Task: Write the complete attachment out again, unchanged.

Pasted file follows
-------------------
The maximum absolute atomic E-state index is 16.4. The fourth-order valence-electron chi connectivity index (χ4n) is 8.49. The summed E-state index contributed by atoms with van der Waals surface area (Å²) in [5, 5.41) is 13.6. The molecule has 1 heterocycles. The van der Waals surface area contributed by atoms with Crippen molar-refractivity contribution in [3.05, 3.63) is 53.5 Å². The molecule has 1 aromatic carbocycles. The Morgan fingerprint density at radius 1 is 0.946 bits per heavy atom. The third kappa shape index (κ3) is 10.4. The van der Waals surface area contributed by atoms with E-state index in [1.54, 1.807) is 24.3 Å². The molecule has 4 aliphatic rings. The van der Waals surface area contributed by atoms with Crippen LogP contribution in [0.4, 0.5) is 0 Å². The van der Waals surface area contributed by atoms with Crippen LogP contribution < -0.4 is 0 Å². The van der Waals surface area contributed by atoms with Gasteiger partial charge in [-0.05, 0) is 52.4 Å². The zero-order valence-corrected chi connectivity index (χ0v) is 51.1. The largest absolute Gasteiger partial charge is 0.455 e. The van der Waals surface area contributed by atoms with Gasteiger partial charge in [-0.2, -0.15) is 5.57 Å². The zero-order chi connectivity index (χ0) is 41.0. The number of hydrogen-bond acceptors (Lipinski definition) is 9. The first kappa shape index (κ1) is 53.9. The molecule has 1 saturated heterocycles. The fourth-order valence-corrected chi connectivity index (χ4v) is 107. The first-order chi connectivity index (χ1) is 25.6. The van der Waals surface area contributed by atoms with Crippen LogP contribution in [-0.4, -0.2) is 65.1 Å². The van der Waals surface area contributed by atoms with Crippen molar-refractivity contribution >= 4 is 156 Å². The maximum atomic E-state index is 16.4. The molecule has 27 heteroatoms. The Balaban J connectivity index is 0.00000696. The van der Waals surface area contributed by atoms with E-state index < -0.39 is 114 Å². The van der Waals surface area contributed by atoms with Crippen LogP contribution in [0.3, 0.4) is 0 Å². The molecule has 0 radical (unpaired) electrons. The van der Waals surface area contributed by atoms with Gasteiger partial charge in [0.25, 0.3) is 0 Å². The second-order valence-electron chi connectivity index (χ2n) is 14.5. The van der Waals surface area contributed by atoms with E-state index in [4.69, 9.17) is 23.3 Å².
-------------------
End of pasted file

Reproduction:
The maximum absolute atomic E-state index is 16.4. The fourth-order valence-electron chi connectivity index (χ4n) is 8.49. The summed E-state index contributed by atoms with van der Waals surface area (Å²) in [5, 5.41) is 13.6. The molecule has 1 heterocycles. The van der Waals surface area contributed by atoms with Crippen molar-refractivity contribution in [3.05, 3.63) is 53.5 Å². The molecule has 1 aromatic carbocycles. The Morgan fingerprint density at radius 1 is 0.946 bits per heavy atom. The third kappa shape index (κ3) is 10.4. The van der Waals surface area contributed by atoms with E-state index in [1.54, 1.807) is 24.3 Å². The molecule has 4 aliphatic rings. The van der Waals surface area contributed by atoms with Crippen LogP contribution in [0.4, 0.5) is 0 Å². The van der Waals surface area contributed by atoms with Crippen LogP contribution < -0.4 is 0 Å². The van der Waals surface area contributed by atoms with Gasteiger partial charge in [-0.05, 0) is 52.4 Å². The zero-order valence-corrected chi connectivity index (χ0v) is 51.1. The largest absolute Gasteiger partial charge is 0.455 e. The van der Waals surface area contributed by atoms with Gasteiger partial charge in [-0.2, -0.15) is 5.57 Å². The zero-order chi connectivity index (χ0) is 41.0. The number of hydrogen-bond acceptors (Lipinski definition) is 9. The first kappa shape index (κ1) is 53.9. The molecule has 1 saturated heterocycles. The fourth-order valence-corrected chi connectivity index (χ4v) is 107. The first-order chi connectivity index (χ1) is 25.6. The van der Waals surface area contributed by atoms with Crippen LogP contribution in [-0.4, -0.2) is 65.1 Å². The van der Waals surface area contributed by atoms with Crippen molar-refractivity contribution >= 4 is 156 Å². The maximum atomic E-state index is 16.4. The molecule has 27 heteroatoms. The Balaban J connectivity index is 0.00000696. The van der Waals surface area contributed by atoms with E-state index < -0.39 is 114 Å². The van der Waals surface area contributed by atoms with Crippen LogP contribution in [0.3, 0.4) is 0 Å². The molecule has 0 radical (unpaired) electrons. The van der Waals surface area contributed by atoms with Gasteiger partial charge in [0.25, 0.3) is 0 Å². The second-order valence-electron chi connectivity index (χ2n) is 14.5. The van der Waals surface area contributed by atoms with E-state index in [4.69, 9.17) is 23.3 Å².